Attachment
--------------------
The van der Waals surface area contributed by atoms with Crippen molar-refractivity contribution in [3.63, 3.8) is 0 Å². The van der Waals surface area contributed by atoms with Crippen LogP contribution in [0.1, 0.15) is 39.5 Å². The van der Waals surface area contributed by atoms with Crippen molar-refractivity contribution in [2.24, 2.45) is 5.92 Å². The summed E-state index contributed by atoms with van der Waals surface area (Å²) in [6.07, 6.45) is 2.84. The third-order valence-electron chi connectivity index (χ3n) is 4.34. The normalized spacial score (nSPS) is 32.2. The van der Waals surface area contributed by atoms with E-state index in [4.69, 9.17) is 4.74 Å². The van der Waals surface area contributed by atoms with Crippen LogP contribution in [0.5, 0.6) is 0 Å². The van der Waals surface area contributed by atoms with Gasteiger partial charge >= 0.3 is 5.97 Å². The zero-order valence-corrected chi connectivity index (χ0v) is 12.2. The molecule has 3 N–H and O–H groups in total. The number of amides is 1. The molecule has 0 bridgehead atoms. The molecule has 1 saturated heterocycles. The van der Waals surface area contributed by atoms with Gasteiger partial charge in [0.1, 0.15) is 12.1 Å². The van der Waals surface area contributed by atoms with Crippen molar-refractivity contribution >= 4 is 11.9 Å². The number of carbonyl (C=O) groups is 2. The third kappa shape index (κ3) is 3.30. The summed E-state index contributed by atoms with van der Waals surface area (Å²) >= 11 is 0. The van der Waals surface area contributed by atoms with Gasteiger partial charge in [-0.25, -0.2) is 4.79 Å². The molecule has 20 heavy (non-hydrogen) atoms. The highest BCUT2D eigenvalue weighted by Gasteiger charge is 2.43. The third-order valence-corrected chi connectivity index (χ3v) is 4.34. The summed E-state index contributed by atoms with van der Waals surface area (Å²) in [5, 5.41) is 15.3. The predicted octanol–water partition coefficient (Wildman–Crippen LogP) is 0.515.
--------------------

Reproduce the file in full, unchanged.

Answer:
The van der Waals surface area contributed by atoms with Crippen molar-refractivity contribution in [3.63, 3.8) is 0 Å². The van der Waals surface area contributed by atoms with Crippen LogP contribution in [0.1, 0.15) is 39.5 Å². The van der Waals surface area contributed by atoms with Crippen molar-refractivity contribution in [2.24, 2.45) is 5.92 Å². The summed E-state index contributed by atoms with van der Waals surface area (Å²) in [6.07, 6.45) is 2.84. The third-order valence-electron chi connectivity index (χ3n) is 4.34. The normalized spacial score (nSPS) is 32.2. The van der Waals surface area contributed by atoms with E-state index in [4.69, 9.17) is 4.74 Å². The van der Waals surface area contributed by atoms with Crippen LogP contribution in [0.5, 0.6) is 0 Å². The van der Waals surface area contributed by atoms with Gasteiger partial charge >= 0.3 is 5.97 Å². The zero-order valence-corrected chi connectivity index (χ0v) is 12.2. The molecule has 3 N–H and O–H groups in total. The number of amides is 1. The molecule has 0 bridgehead atoms. The molecule has 1 saturated heterocycles. The van der Waals surface area contributed by atoms with Gasteiger partial charge in [0.1, 0.15) is 12.1 Å². The van der Waals surface area contributed by atoms with Crippen molar-refractivity contribution >= 4 is 11.9 Å². The number of carbonyl (C=O) groups is 2. The third kappa shape index (κ3) is 3.30. The summed E-state index contributed by atoms with van der Waals surface area (Å²) >= 11 is 0. The van der Waals surface area contributed by atoms with Gasteiger partial charge in [-0.25, -0.2) is 4.79 Å². The molecule has 20 heavy (non-hydrogen) atoms. The highest BCUT2D eigenvalue weighted by Gasteiger charge is 2.43. The third-order valence-corrected chi connectivity index (χ3v) is 4.34. The summed E-state index contributed by atoms with van der Waals surface area (Å²) in [5, 5.41) is 15.3. The predicted octanol–water partition coefficient (Wildman–Crippen LogP) is 0.515.